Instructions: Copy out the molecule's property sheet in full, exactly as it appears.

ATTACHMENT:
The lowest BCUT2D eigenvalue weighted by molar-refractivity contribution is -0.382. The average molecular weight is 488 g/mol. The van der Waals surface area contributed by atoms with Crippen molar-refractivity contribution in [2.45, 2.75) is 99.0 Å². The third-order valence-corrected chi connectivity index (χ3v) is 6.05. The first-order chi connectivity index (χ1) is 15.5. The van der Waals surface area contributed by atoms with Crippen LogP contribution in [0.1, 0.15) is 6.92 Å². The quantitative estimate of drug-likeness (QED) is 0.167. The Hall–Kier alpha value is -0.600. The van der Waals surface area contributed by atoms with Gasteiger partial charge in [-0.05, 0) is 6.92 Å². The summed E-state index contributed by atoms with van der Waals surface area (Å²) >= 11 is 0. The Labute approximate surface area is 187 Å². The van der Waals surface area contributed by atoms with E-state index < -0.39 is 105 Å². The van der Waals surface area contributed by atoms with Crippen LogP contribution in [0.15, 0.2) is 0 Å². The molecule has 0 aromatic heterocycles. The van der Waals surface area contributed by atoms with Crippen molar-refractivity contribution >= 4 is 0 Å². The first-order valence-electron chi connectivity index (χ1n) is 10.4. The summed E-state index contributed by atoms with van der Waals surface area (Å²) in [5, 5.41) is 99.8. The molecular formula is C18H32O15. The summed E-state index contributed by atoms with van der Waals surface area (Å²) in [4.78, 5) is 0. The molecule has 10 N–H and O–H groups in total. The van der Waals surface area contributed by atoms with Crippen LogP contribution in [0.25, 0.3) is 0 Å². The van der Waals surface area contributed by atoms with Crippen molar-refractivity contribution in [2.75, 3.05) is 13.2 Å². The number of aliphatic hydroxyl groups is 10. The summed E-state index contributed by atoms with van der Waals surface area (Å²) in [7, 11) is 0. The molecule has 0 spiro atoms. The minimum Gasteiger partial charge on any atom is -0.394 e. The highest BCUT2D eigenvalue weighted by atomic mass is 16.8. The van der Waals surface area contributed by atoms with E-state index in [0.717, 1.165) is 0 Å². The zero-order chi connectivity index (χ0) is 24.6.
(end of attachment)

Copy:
The lowest BCUT2D eigenvalue weighted by molar-refractivity contribution is -0.382. The average molecular weight is 488 g/mol. The van der Waals surface area contributed by atoms with Crippen molar-refractivity contribution in [2.45, 2.75) is 99.0 Å². The third-order valence-corrected chi connectivity index (χ3v) is 6.05. The first-order chi connectivity index (χ1) is 15.5. The van der Waals surface area contributed by atoms with Crippen LogP contribution in [0.1, 0.15) is 6.92 Å². The quantitative estimate of drug-likeness (QED) is 0.167. The Hall–Kier alpha value is -0.600. The van der Waals surface area contributed by atoms with Gasteiger partial charge in [-0.05, 0) is 6.92 Å². The summed E-state index contributed by atoms with van der Waals surface area (Å²) >= 11 is 0. The Labute approximate surface area is 187 Å². The van der Waals surface area contributed by atoms with E-state index < -0.39 is 105 Å². The van der Waals surface area contributed by atoms with Crippen LogP contribution in [0.15, 0.2) is 0 Å². The molecule has 0 aromatic heterocycles. The van der Waals surface area contributed by atoms with Crippen molar-refractivity contribution >= 4 is 0 Å². The first-order valence-electron chi connectivity index (χ1n) is 10.4. The summed E-state index contributed by atoms with van der Waals surface area (Å²) in [5, 5.41) is 99.8. The molecular formula is C18H32O15. The summed E-state index contributed by atoms with van der Waals surface area (Å²) in [4.78, 5) is 0. The molecule has 10 N–H and O–H groups in total. The van der Waals surface area contributed by atoms with Crippen LogP contribution in [0.25, 0.3) is 0 Å². The van der Waals surface area contributed by atoms with Crippen molar-refractivity contribution in [2.75, 3.05) is 13.2 Å². The number of aliphatic hydroxyl groups is 10. The summed E-state index contributed by atoms with van der Waals surface area (Å²) in [7, 11) is 0. The molecule has 0 spiro atoms. The minimum Gasteiger partial charge on any atom is -0.394 e. The highest BCUT2D eigenvalue weighted by atomic mass is 16.8. The van der Waals surface area contributed by atoms with E-state index in [0.717, 1.165) is 0 Å². The zero-order chi connectivity index (χ0) is 24.6.